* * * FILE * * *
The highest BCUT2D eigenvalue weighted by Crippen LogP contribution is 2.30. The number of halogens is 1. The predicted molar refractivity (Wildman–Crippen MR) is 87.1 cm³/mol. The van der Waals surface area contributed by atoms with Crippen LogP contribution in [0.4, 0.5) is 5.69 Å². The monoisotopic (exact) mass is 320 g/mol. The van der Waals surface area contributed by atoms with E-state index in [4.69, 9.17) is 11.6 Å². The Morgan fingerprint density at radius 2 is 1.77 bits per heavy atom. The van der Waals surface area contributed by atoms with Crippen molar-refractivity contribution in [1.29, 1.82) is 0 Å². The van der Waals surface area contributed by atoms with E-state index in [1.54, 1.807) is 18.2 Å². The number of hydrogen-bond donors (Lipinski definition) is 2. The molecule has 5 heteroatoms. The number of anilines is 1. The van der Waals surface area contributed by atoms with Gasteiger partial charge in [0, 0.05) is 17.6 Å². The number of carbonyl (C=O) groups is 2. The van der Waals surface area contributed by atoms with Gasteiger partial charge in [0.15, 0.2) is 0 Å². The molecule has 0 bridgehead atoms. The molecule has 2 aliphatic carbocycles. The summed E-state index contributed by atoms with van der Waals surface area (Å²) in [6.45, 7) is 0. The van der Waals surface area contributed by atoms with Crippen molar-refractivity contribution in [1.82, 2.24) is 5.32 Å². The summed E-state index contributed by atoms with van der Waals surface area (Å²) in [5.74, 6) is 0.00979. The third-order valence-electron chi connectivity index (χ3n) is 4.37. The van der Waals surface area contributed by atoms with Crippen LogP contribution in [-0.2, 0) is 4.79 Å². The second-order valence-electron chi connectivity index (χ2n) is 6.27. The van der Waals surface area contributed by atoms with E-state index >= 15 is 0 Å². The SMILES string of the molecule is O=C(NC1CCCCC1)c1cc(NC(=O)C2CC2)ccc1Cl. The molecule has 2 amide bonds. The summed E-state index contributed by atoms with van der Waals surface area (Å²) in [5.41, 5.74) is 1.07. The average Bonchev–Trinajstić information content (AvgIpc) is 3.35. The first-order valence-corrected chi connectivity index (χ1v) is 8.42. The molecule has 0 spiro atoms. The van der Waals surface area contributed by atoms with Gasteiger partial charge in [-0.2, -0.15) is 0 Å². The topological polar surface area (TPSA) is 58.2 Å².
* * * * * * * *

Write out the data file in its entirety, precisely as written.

The highest BCUT2D eigenvalue weighted by Crippen LogP contribution is 2.30. The number of halogens is 1. The predicted molar refractivity (Wildman–Crippen MR) is 87.1 cm³/mol. The van der Waals surface area contributed by atoms with Crippen LogP contribution in [0.4, 0.5) is 5.69 Å². The monoisotopic (exact) mass is 320 g/mol. The van der Waals surface area contributed by atoms with E-state index in [4.69, 9.17) is 11.6 Å². The Morgan fingerprint density at radius 2 is 1.77 bits per heavy atom. The van der Waals surface area contributed by atoms with Crippen molar-refractivity contribution in [1.29, 1.82) is 0 Å². The van der Waals surface area contributed by atoms with E-state index in [1.54, 1.807) is 18.2 Å². The number of hydrogen-bond donors (Lipinski definition) is 2. The molecule has 5 heteroatoms. The number of anilines is 1. The van der Waals surface area contributed by atoms with Gasteiger partial charge in [0, 0.05) is 17.6 Å². The number of carbonyl (C=O) groups is 2. The van der Waals surface area contributed by atoms with Gasteiger partial charge in [0.15, 0.2) is 0 Å². The molecule has 0 bridgehead atoms. The molecule has 2 aliphatic carbocycles. The summed E-state index contributed by atoms with van der Waals surface area (Å²) in [6.45, 7) is 0. The van der Waals surface area contributed by atoms with Crippen molar-refractivity contribution in [1.82, 2.24) is 5.32 Å². The summed E-state index contributed by atoms with van der Waals surface area (Å²) in [5.74, 6) is 0.00979. The third-order valence-electron chi connectivity index (χ3n) is 4.37. The van der Waals surface area contributed by atoms with Crippen LogP contribution in [-0.2, 0) is 4.79 Å². The second-order valence-electron chi connectivity index (χ2n) is 6.27. The van der Waals surface area contributed by atoms with E-state index >= 15 is 0 Å². The SMILES string of the molecule is O=C(NC1CCCCC1)c1cc(NC(=O)C2CC2)ccc1Cl. The molecule has 2 amide bonds. The summed E-state index contributed by atoms with van der Waals surface area (Å²) in [5.41, 5.74) is 1.07. The average Bonchev–Trinajstić information content (AvgIpc) is 3.35. The first-order valence-corrected chi connectivity index (χ1v) is 8.42. The molecule has 0 spiro atoms. The van der Waals surface area contributed by atoms with Gasteiger partial charge in [-0.2, -0.15) is 0 Å². The topological polar surface area (TPSA) is 58.2 Å².